The Negroni cocktail is a delight to the eye, handsome in a rocks glass, clear and red. It is “not for fence-sitters,” as Mark Kingwell observes in his amusing Classic Cocktails, A Modern Shake.
A proper Negroni is fully one-third Campari, and that’s a lot of Campari by anyone’s reckoning. That bitter astringence is an acquired taste, and after the first sip you already know that you want to learn more about it, or you swear off forever.
Kingwell, clearly an enthusiast, goes on to describe the drink thus:
The negroni is a deceptively elegant ruby-colored slammer, aromatic, bright, and clean-tasting. It is resonant of outdoor cafés and reclining dolce-vita evenings; it will, like a gorgeous but wicked lover, drain your resistance…
I’m reluctant to accept the standard lore that the drink was invented in post-WWI Italy, since it doesn’t appear in cocktail manuals until mid-century. According to Gary Regan’s The Joy of Mixology, it shows up in a couple of 1955 manuals; there is no mention of it in the 1932 Savoy, nor in the 1958 revision of Embury’s Art of Mixed Drinks. The story of the famous Count Negroni may be as much a product of brilliant Campari corporate PR as of historical fact.
There is a predecessor to the Negroni called the Camparinete. Its first publication was in Boothby’s 1934 World Drinks and How to Mix Them. Boothby’s formula called for an ounce of gin to half-ounce each of Italian vermouth and Campari. The modern formula for the Camparinete is usually the same as the Negroni, equal parts of each ingredient. CocktailDB lists a slightly amped 4:3:3 formulation.
If you google “Negroni,” you’ll find any number of blog comment chains that complain about bartenders that ramp up the gin portion from the standard equal-parts formulation, on the apparent reasoning that the customer couldn’t possibly have meant to order something with that much Campari. I have sampled up-ginned versions, particularly the 3:2:2 that David Wondrich recommends in Killer Cocktails; to my taste, the extra gin muddles the flavors and unbalances the drink. Perhaps it would be okay if I found the right gin, but for now I’ll stick with equal parts.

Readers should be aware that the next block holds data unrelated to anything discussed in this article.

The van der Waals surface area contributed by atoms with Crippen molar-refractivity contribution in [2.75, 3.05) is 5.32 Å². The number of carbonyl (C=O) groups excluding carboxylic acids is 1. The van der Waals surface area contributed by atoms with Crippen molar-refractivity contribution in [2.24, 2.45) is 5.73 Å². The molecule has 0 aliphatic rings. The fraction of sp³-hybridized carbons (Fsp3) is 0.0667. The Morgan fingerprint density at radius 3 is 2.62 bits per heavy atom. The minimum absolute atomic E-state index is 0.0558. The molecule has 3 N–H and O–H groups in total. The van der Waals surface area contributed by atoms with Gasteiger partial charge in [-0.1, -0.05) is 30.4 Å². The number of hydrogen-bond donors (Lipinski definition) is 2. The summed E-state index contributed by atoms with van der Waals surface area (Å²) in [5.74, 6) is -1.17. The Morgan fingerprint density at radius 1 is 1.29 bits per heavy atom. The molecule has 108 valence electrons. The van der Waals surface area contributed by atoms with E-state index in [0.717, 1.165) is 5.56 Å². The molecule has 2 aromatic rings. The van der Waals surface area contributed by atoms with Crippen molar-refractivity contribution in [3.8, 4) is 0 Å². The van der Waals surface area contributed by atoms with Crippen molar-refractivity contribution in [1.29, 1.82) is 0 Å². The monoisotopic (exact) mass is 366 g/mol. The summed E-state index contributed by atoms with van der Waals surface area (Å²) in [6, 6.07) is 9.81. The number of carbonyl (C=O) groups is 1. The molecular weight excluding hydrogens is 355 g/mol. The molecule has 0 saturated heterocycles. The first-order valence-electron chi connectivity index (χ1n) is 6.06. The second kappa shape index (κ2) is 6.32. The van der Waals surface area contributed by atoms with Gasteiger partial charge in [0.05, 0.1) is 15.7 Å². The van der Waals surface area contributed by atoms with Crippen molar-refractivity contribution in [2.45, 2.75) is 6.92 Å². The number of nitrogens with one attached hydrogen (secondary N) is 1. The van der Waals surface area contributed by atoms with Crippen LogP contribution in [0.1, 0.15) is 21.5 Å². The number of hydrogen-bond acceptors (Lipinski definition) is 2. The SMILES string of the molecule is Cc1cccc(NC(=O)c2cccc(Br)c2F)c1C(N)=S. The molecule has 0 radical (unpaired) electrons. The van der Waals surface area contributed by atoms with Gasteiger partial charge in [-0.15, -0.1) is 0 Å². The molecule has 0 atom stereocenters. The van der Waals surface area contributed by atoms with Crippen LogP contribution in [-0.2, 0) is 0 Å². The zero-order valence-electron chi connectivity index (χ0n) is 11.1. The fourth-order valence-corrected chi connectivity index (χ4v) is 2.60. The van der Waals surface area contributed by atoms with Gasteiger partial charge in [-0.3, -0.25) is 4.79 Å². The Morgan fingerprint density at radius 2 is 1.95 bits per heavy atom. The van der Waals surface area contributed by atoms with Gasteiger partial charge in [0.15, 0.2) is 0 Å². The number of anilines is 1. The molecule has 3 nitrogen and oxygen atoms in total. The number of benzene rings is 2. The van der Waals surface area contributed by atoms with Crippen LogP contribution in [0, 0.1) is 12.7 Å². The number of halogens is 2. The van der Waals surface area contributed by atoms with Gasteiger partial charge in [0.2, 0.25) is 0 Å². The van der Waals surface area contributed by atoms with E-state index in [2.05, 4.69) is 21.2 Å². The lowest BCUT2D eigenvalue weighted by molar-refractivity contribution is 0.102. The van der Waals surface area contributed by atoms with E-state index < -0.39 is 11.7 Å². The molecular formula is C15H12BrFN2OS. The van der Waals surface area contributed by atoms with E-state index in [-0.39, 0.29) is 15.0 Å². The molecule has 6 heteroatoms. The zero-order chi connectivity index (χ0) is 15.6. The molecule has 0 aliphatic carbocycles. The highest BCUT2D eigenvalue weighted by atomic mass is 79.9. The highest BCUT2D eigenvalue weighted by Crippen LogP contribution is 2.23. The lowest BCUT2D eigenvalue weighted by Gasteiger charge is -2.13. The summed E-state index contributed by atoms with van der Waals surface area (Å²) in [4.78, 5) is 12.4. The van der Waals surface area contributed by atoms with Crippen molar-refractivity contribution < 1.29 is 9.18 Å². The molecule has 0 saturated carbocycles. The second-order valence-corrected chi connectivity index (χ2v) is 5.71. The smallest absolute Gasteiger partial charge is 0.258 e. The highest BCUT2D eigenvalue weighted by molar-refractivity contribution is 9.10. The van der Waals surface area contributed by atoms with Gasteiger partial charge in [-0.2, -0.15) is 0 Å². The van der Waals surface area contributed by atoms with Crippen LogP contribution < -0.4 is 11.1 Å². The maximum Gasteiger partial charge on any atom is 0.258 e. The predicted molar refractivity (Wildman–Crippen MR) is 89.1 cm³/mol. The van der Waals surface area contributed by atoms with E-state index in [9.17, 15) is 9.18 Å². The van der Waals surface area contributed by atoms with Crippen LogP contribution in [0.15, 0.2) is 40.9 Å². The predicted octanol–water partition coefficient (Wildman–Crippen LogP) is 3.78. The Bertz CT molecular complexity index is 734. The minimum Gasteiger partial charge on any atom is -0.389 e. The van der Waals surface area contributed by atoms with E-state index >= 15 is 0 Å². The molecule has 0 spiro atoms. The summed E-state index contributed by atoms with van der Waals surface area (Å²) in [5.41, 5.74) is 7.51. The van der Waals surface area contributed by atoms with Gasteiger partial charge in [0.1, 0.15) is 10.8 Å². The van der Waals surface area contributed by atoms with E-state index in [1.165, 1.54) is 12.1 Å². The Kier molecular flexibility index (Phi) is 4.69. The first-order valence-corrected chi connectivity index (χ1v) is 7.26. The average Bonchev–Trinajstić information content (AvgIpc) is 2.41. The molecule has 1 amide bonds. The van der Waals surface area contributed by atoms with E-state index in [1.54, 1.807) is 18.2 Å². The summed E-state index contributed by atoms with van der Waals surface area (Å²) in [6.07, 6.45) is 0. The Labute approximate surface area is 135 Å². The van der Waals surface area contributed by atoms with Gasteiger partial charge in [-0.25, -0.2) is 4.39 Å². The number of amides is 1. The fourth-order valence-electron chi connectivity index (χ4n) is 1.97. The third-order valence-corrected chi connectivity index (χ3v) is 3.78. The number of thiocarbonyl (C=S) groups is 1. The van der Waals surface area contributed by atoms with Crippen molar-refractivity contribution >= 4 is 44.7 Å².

The Negroni can be served up, in a chilled cocktail glass; or in a rocks glass, with or without ice. There are some who say you should garnish with a lemon twist, but orange is the more traditional Campari accompaniment. Dale DeGroff recommends flaming the peel in The Craft of the Cocktail.
Here’s my take on it:
The Negroni Cocktail
- 1 part Campari
- 1 part Gin
- 1 part Sweet Vermouth
Stir with ice; rim a chilled rocks glass with orange, add ice, and pour the chilled mix. Flame the orange garnish and add to the glass.
I have a long-standing preference for very traditional, middle-of-the-road London dry gins like Bombay Dry and Beefeaters, but the Negroni seems to welcome some of the newer infused gins. I’m thinking particularly of a Negroni made with Hendrick’s gin, served at Harvest in Madison WI. The cucumber nose of the Hendrick’s added to the complexity of the drink, and seemed to open up the tightly-wound Campari, lightening the flavor pleasantly.
“The Negroni Cocktail” at cold-glass.com : All text and photos Copyright © 2010 Douglas M. Ford. All rights reserved.